MANOR, Texas (KXAN) — The 23-year-old horse who was hauled ashore from rushing water near Manor Tuesday is recovering nicely at his home at Healing with Horses Ranch.
Rescuers with swift water training worked for two hours to pull Weston from Gilleland Creek.
“I felt panic and terror. Several times during that two-hour time span I thought we were going to lose him,” said Patty D’Andrea, the Executive Director at Healing with Horses Ranch. “Weston fought and even though he was exhausted, he kept trying to get out and keep his nose out of the water. He never really panicked through the whole process. He was really trusting and knew that we were going to take care of him.”
D’Andrea told KXAN Wednesday that Weston is doing well after the ordeal.
“He’s recovering really well. He’s been here all night, eating and drinking normally now,” D’Andrea said. “Honestly I’m shocked because he has a little scrape here, and a little scrape on his eye and that’s about it. I’m sure he’s sore everywhere but he’s recovering well.”
Healing with Horses Ranch gives riding lessons to kids and adults with physical, emotional and learning disabilities. D’Andrea says she’s learning what the high water can do and thinks what happened with Weston was just a freak accident. She says the ranch is now looking to get barns to protect the horses and training for local rescue crews.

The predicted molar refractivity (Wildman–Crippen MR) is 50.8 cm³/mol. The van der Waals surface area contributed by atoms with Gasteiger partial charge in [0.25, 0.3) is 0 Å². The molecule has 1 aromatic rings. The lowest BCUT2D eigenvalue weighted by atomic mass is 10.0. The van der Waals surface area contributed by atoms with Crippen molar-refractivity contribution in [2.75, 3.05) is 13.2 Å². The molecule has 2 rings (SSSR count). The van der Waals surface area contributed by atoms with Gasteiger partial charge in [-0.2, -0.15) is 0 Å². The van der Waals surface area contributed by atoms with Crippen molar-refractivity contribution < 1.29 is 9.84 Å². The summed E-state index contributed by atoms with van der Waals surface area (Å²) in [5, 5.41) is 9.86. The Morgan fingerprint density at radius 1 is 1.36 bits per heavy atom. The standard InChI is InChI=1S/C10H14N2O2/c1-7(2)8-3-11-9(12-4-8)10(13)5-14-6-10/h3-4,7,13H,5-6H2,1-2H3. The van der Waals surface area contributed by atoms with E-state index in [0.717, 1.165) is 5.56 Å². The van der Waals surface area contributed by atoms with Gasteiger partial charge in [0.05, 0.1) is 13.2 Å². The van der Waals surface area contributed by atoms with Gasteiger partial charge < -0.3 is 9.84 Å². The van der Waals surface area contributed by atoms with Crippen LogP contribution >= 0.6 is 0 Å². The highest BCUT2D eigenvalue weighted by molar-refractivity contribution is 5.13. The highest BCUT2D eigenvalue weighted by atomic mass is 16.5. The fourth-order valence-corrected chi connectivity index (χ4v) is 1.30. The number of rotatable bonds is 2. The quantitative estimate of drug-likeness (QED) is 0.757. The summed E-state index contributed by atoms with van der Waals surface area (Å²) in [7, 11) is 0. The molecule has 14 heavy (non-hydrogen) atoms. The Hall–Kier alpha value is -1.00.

“They assessed the situation and did a really good job,” she said of the rescue crews. “The one thing I’m going to work on getting now is large animal rescue training because no one really knew how to handle a horse in that situation. They were going with their gut instinct and I think the community and myself need to be trained on large animal rescue, between the fires and flooding in Central Texas.”
Weston was donated to Healing for Horses Ranch about one year ago, where he now serves as one of 10 therapy horses.
“We needed larger horses for a new veterans program we were developing. We took him to Special Olympics just last week. You know you can trust Weston with anybody,” D’Andrea said.
Weston, a Tennessee Walker, used to perform dog field trials in his younger days. She also said he did a lot of trail rides with his previous owner, who gave him up when she retired from the horse business and wanted him to have a good home. Weston was an only horse with his previous owner but he loves being with the herd now at his new home.